For unity of effect, the painter must stand back to get a full view of the picture and have a coherent idea of how it should look in its entirety. The artist should work the painting up as a whole so that it comes together, almost emerging from the canvas, gradually becoming clearer. If he sticks to a limited palette i.e. a handful of colours that too will help unify the image. Furthermore, he needs to keep his tonal passages together i.e. not have a dozen spots of darkness or lights dotted around the picture pulling the viewer’s eye in all directions.

Above and below are a few paintings which I feel have particularly strong unity of effect.

Gassed by Sargent above has unity particularly in colour (very limited palette) and tone.

December Morning, Pin Mill, Edward Seago, oil on canvas, 40 x 61cm,

The picture above by Seago has unity particularly in its composition – the boats seem to hang together and the artist lets us know very clearly what his painting is about.

The Wyndham Sisters – Lady Elcho, Mrs. Adeane, and Mrs. Tenant, John Singer Sargent, 1899, oil on canvas, 292 x, Metropolitan Museum of Art

In his portrait of the Wyndham Sisters above, Sargent at first painted the dress of the central (and prettiest) figure, Pamela, a light blue. He then painted it over in a tone and colour similar to the dresses worn by her sisters as he felt that the eye would be overly drawn to Pamela ‘s dress and the picture would thus lose its unifying theme. Some of the blue is just visible underneath. I believe the correction shows Sargent’s understanding of well balanced composition and the effect a picture should produce as a whole.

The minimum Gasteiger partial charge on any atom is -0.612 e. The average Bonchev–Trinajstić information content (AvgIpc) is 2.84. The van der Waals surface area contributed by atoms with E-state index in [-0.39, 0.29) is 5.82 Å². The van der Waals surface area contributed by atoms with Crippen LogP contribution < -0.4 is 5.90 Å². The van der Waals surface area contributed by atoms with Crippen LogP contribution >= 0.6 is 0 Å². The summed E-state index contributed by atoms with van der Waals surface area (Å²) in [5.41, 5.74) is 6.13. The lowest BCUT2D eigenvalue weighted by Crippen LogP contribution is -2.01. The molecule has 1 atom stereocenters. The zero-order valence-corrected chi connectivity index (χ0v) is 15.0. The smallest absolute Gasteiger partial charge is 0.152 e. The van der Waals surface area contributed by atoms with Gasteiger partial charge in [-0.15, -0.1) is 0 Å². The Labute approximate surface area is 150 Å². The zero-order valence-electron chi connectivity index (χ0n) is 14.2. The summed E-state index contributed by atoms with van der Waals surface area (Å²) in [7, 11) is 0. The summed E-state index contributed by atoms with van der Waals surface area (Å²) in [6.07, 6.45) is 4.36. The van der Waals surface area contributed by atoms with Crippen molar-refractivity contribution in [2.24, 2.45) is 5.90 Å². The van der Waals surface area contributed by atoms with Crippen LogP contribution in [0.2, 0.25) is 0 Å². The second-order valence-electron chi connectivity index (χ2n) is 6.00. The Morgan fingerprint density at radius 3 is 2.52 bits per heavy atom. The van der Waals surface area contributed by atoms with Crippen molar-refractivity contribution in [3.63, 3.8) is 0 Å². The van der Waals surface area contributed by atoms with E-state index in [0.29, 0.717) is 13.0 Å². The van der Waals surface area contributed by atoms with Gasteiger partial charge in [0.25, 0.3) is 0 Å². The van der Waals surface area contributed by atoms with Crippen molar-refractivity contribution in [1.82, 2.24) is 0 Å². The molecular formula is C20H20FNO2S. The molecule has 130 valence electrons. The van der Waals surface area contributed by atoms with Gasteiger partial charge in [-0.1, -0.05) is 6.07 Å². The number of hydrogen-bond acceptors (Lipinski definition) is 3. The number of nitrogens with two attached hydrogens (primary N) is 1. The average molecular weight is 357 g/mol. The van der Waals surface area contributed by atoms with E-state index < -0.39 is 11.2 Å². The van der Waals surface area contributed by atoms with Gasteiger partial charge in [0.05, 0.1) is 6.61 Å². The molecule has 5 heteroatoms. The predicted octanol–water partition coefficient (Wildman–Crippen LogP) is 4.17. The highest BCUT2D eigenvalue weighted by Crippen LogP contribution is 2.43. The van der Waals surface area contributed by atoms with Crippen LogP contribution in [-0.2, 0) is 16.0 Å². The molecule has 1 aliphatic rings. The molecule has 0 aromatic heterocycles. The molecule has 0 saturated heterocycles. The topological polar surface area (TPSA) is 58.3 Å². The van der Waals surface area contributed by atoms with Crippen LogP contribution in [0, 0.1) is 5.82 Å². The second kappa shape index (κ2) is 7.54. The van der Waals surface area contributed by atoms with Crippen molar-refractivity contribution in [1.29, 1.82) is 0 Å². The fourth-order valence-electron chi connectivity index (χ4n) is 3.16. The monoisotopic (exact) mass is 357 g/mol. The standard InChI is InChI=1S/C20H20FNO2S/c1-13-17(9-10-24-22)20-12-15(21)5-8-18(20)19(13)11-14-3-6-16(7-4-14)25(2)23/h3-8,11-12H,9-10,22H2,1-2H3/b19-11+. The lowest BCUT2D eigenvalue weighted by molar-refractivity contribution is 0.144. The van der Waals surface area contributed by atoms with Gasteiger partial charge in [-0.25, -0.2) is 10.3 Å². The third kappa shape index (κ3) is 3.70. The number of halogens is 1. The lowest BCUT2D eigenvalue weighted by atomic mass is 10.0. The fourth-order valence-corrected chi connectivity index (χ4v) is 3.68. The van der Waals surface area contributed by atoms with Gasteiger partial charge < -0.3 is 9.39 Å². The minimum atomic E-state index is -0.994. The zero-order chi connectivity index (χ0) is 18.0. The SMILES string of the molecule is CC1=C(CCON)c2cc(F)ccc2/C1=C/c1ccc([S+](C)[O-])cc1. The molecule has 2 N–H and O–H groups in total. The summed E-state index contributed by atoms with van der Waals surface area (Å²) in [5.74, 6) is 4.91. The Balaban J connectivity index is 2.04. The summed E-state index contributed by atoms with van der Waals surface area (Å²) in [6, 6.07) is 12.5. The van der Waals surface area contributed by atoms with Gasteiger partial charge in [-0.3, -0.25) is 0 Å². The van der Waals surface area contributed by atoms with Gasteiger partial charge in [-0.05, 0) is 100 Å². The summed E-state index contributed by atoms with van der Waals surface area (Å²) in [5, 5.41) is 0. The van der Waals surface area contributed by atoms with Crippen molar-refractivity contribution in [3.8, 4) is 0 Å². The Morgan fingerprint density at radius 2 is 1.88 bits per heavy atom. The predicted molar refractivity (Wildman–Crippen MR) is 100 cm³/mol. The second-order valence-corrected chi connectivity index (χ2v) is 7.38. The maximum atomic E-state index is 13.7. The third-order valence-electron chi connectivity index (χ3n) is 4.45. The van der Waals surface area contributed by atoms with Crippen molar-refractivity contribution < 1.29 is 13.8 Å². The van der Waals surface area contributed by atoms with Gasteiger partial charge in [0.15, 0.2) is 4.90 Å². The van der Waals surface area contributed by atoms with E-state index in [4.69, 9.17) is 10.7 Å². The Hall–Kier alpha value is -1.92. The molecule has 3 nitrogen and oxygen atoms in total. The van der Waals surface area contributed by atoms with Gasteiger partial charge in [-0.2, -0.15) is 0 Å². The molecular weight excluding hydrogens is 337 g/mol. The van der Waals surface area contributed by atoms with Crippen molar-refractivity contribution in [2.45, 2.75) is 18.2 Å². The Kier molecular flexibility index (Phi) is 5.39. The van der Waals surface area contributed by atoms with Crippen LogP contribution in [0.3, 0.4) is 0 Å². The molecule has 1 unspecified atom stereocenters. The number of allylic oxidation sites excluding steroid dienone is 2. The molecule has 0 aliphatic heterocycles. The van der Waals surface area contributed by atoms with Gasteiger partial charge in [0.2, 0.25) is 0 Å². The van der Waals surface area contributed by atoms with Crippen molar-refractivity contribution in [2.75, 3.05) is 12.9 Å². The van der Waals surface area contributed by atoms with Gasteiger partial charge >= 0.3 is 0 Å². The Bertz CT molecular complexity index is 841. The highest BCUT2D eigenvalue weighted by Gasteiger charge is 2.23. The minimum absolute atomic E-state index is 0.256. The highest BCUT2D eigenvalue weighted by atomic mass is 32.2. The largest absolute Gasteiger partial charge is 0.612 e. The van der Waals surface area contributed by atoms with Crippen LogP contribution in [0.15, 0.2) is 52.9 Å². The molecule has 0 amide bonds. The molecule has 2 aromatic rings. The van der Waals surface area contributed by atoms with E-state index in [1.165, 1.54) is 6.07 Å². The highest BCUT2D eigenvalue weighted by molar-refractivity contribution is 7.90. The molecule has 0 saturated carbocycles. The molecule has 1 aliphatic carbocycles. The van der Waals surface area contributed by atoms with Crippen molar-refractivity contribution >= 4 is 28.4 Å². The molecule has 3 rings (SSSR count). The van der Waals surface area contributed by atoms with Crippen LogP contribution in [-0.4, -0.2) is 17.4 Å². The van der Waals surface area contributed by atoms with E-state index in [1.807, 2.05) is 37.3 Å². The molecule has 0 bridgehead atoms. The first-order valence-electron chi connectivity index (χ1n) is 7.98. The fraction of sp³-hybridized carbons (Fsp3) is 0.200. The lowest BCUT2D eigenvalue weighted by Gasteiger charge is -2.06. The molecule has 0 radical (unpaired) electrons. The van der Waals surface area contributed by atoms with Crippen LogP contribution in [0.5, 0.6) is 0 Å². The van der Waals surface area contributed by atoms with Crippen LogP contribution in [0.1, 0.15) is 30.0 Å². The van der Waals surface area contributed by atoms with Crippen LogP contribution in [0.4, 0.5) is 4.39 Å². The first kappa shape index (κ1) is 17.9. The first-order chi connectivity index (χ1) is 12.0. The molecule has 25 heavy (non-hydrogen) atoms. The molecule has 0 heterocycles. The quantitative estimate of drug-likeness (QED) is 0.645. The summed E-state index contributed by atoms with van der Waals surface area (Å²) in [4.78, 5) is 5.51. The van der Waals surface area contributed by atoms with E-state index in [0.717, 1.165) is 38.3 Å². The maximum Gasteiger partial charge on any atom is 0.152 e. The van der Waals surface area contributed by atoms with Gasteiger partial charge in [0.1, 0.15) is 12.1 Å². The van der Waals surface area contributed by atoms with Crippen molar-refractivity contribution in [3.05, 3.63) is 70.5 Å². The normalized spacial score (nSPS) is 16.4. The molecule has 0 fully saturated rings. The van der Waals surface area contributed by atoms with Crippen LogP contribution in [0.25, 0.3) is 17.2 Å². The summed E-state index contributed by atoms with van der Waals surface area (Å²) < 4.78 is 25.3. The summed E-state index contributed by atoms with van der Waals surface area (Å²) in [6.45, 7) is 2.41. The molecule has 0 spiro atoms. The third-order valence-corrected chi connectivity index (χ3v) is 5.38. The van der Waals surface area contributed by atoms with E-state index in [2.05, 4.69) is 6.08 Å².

Isabella Stewart Gardner in Venice by Anders Zorn, oil on canvas, 90 x 66cm, 1894, Isabella Stewart Gardner Museum, Boston

In the portrait above, Zorn has provided unity of effect in the tone (the light falls on Isabella Stewart Gardner almost exclusively) and in the brushwork (there is a sense of brisk movement conveyed in the handling of the dress and arms).

Some of you may have worked in film, photography or product design and some of you may have been architects or fashion designers: in these fields of work, just as in art, what a thing looks like matters. The concept of unity of effect is neither new nor limited to art: it is the Parthenon, a Kurosawa film shot, a Chanel suit or the VW beetle just as it is also Gassed by Sargent.

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Catherine de Medici, Francois Clouet

Catherine de’ Medici, c.1547, François Clouet, black and red chalk. British Museum

Portrait of Sir John Hay and his sister Mary, 1816, Ingres

Portrait of Sir John Hay and his sister Mary, 1816, Ingres, graphite, British Museum

A few weeks ago, I went to an exhibition of French portrait drawings at the British Museum. Among them were a few drawings by François Clouet and Ingres whose works I admire for their accuracy and Ingres in particular for his elegance.

Before I went to art school, I would copy drawings by Michelangelo, Holbein, Ingres, Francesco Guardi, Canaletto and Edward Lear among others. I disliked the walls at home staring at me blankly and longed to cover them with drawings so I worked hard to produce very accurate copies. It was great practice as it allowed me to understand  each artist, work out his methods and have a greater appreciation for materials. I also had a better grasp of an artist’s way with line, edges, tone, colour and handling. I made sure to produce a drawing close in size to the original as it gave me an exact appreciation of the draughtsmanship.